A Descriptive End to the Overture Name
Almost a year after acquiring Overture, the popular internet-search service, Yahoo! is scrapping the Overture brand for the more descriptive (and boring) Yahoo! Search Marketing Services. My guess is that it won’t be long before users tire of saying, “We should check out our Yahoo! Search Marketing Services stats this week,” and switch to the easier, “We should check out Yahoo! stats for the week.”
I’m reminded of another recent acquisition that scrapped the acquired brand in favor of a descriptive name. When FedEx purchased Kinko’s in February 2004, FedEx unveiled its plan to transition from Kinko’s to FedEx Kinko’s Office & Print Center. Again, I’ll wager that it won’t take long before college kids are saying, “I need to go make copies at FedEx.”
This is likely the strategy behind Yahoo! and FedEx adopting such bland and descriptive names. They expect that customers won’t take to the lengthy name, and thus will adopt the parent name. This makes sense for a couple of reasons. It’s easier to manage one brand, rather than a umbrella brand with several additional proprietary brands underneath. It’s also easier to create clarity of brand messaging and positioning under one name.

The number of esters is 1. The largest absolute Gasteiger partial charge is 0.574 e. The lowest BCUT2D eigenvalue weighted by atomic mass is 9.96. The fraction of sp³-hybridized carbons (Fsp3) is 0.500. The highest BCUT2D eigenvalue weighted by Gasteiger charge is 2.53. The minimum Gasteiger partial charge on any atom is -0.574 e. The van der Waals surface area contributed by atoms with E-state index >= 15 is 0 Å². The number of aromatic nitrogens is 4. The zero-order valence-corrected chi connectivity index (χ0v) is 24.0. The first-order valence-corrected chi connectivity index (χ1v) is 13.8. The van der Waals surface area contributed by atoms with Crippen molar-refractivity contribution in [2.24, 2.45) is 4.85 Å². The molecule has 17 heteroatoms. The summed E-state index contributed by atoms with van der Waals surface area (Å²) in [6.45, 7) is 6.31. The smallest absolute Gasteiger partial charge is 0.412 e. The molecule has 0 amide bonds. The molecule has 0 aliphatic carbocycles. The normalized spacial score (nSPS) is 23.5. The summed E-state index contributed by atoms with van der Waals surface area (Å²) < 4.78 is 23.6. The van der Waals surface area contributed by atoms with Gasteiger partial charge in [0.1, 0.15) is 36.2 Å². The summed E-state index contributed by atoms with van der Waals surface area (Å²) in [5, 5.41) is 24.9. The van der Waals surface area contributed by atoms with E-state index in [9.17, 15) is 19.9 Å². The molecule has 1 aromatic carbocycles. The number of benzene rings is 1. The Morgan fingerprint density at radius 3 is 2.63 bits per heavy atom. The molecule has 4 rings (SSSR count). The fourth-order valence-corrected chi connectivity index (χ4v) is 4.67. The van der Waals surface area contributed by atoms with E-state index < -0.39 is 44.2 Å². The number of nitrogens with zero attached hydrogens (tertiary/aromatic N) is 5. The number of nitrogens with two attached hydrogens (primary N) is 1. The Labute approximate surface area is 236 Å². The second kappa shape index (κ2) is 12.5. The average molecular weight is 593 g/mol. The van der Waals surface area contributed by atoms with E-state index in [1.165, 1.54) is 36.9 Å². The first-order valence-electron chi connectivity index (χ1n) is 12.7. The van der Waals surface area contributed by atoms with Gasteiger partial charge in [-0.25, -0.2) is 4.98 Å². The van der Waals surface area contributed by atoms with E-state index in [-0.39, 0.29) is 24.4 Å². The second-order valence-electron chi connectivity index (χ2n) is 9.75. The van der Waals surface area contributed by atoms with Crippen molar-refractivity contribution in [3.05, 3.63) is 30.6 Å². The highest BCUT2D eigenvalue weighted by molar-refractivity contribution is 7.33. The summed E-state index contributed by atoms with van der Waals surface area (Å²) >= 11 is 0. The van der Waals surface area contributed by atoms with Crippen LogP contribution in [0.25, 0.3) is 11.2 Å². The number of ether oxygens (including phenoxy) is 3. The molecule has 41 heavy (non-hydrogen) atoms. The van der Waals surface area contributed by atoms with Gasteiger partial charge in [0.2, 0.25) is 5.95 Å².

Of course, Yahoo and FedEx shouldn’t discount the power of the consumer and their ties to the Overture and Kinko’s names. It was consumers who started shortening Federal Express to FedEx, and American Online to AOL, forcing official changes to both company’s names. Names and brands that come to have special meaning to the consumer are also hard to scrap. For example, I’ll always refer to the home of the 49ers as Candlestick Park, regardless of what corporate sponsor name it currently has; ditto with the Oakland Coliseum.
It’s also important to remember the lesson the British learned while attempting to rename their postal service. The new name Consignia was developed and adopted at great cost in 2001, much to the dislike of the population. The customer backlash was so great, that Consignia was dropped in 2003 in favor of a previous name that people were comfortable with, the Royal Mail.
Maybe we’ll be seeing Overture and Kinko’s back on the map again someday.